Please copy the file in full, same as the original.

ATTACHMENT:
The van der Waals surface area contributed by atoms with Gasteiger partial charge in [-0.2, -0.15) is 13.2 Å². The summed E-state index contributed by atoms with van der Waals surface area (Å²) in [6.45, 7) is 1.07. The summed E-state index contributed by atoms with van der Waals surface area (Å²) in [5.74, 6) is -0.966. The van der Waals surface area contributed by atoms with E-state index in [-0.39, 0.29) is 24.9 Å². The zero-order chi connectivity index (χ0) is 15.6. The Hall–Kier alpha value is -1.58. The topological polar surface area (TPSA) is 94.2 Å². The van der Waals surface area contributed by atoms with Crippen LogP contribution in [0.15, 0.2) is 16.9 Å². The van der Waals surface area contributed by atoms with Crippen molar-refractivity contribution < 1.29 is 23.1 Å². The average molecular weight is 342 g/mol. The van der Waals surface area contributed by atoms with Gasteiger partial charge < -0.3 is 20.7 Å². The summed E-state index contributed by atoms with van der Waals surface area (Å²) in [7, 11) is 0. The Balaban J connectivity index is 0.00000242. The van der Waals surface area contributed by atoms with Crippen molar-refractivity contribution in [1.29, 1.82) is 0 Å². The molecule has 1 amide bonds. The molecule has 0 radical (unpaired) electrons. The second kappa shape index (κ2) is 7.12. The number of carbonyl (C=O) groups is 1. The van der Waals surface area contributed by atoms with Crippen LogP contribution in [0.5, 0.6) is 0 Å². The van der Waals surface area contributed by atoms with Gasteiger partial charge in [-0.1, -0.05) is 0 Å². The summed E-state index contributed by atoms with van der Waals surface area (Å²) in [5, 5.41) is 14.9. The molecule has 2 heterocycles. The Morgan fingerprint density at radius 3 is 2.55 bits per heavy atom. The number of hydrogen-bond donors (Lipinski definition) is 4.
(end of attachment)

The van der Waals surface area contributed by atoms with Gasteiger partial charge in [-0.2, -0.15) is 13.2 Å². The summed E-state index contributed by atoms with van der Waals surface area (Å²) in [6.45, 7) is 1.07. The summed E-state index contributed by atoms with van der Waals surface area (Å²) in [5.74, 6) is -0.966. The van der Waals surface area contributed by atoms with E-state index in [-0.39, 0.29) is 24.9 Å². The zero-order chi connectivity index (χ0) is 15.6. The Hall–Kier alpha value is -1.58. The topological polar surface area (TPSA) is 94.2 Å². The van der Waals surface area contributed by atoms with Crippen LogP contribution in [0.15, 0.2) is 16.9 Å². The van der Waals surface area contributed by atoms with Crippen molar-refractivity contribution < 1.29 is 23.1 Å². The average molecular weight is 342 g/mol. The van der Waals surface area contributed by atoms with Gasteiger partial charge < -0.3 is 20.7 Å². The summed E-state index contributed by atoms with van der Waals surface area (Å²) in [7, 11) is 0. The Balaban J connectivity index is 0.00000242. The van der Waals surface area contributed by atoms with Crippen molar-refractivity contribution in [1.29, 1.82) is 0 Å². The molecule has 1 amide bonds. The molecule has 0 radical (unpaired) electrons. The second kappa shape index (κ2) is 7.12. The number of carbonyl (C=O) groups is 1. The van der Waals surface area contributed by atoms with Crippen LogP contribution in [0.5, 0.6) is 0 Å². The van der Waals surface area contributed by atoms with Gasteiger partial charge in [-0.1, -0.05) is 0 Å². The summed E-state index contributed by atoms with van der Waals surface area (Å²) in [5, 5.41) is 14.9. The molecule has 2 heterocycles. The Morgan fingerprint density at radius 3 is 2.55 bits per heavy atom. The number of hydrogen-bond donors (Lipinski definition) is 4.